Even though you know that whenever this happens it’s a recipe for disaster, because they never get what they have been promised. And why should those people with their own culture and heritage have to move out anyway? That’s also important. Whatever compensation you pay them, they have lived there for hundreds, sometimes thousands of years. Their gods are there, they worship those mountains. You can say this is all very antediluvian, but there’s a case to be made for it.
But you might do your electoral arithmetic and say you don’t need the votes of these tribal people, and you don’t care what happens to them, as long as you satisfy the middle-class voting public. You might say any Muslim having more than one wife or two wives is against the law, or anybody who has more than so many children is going to be denied a ration card, and say that it’s being done in the interest of curbing population.
One of the tragedies of the Emergency was how quickly so-called people of integrity, character—well-respected people who had a sense of their own worth— fell into line. Like LK Advani’s famous statement about the press—when it was asked to bend, it crawled.
We have a strong civil society today, we have a strong Supreme Court today, we have a strong media today. But what happens when we have our coveted strong leader? The only hope is that the institutions of democracy keep a hawk’s eye on any strong leader when he comes to power.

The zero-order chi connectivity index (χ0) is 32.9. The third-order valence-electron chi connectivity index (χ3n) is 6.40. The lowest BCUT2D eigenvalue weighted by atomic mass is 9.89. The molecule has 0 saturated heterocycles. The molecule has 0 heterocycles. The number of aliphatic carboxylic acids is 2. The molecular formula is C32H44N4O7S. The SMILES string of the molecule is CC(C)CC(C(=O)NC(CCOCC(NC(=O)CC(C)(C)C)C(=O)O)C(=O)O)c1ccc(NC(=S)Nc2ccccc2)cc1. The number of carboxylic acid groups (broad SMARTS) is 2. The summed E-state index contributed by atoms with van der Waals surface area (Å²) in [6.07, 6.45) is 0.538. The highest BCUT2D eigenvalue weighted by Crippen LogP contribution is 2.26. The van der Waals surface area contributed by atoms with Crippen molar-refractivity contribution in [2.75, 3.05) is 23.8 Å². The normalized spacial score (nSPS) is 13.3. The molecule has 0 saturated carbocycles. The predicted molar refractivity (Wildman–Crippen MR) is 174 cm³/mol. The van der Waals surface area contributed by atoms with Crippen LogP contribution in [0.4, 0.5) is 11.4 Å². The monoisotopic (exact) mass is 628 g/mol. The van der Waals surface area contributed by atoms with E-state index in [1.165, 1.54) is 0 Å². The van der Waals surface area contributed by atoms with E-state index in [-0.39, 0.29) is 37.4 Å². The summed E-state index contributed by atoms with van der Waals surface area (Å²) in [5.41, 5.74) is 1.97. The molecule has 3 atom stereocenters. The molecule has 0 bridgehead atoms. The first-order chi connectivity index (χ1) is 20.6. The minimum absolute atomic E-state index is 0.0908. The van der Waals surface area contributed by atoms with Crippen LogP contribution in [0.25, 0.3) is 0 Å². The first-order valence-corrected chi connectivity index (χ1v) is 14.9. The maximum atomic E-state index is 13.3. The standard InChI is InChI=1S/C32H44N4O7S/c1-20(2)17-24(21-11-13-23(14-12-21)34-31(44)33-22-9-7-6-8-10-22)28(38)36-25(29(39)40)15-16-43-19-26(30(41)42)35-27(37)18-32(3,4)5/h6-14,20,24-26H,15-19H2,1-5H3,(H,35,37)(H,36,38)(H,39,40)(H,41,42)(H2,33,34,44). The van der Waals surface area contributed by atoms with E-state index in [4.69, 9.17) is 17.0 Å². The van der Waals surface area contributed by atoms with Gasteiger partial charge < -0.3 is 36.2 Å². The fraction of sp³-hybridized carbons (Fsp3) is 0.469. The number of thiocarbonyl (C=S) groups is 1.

Narendra Modi’s case is not entirely hypothetical. If I were a betting man today, I would say chances are at least 60 per cent that he will lead the NDA combination in the next election. Whether it wins or not, he is going to be the leader of the NDA.
There are two or three other leaders in his own party who are viscerally opposed to him, but I think they have no power base. His greatest strength is that the rank and file of the BJP is behind him. There’ll be a revolt in the BJP if they try to stop him. The last time he came to Delhi, when he went to the party office, they were shouting “PM! PM! PM!” Still, there is a very strong body of opinion in this country today that is opposed to Narendra Modi—civil society, minority groups, secular Indians. I don’t know how strong they are, but the hope is that these people, when he is in power, are able to exercise enough vigilance over him to keep him in check.
The question is whether a BJP-led government with Narendra Modi as the Prime Minister can rule this country with a huge chunk of the Indian population opposed to it, just waiting to get rid of him on any pretext.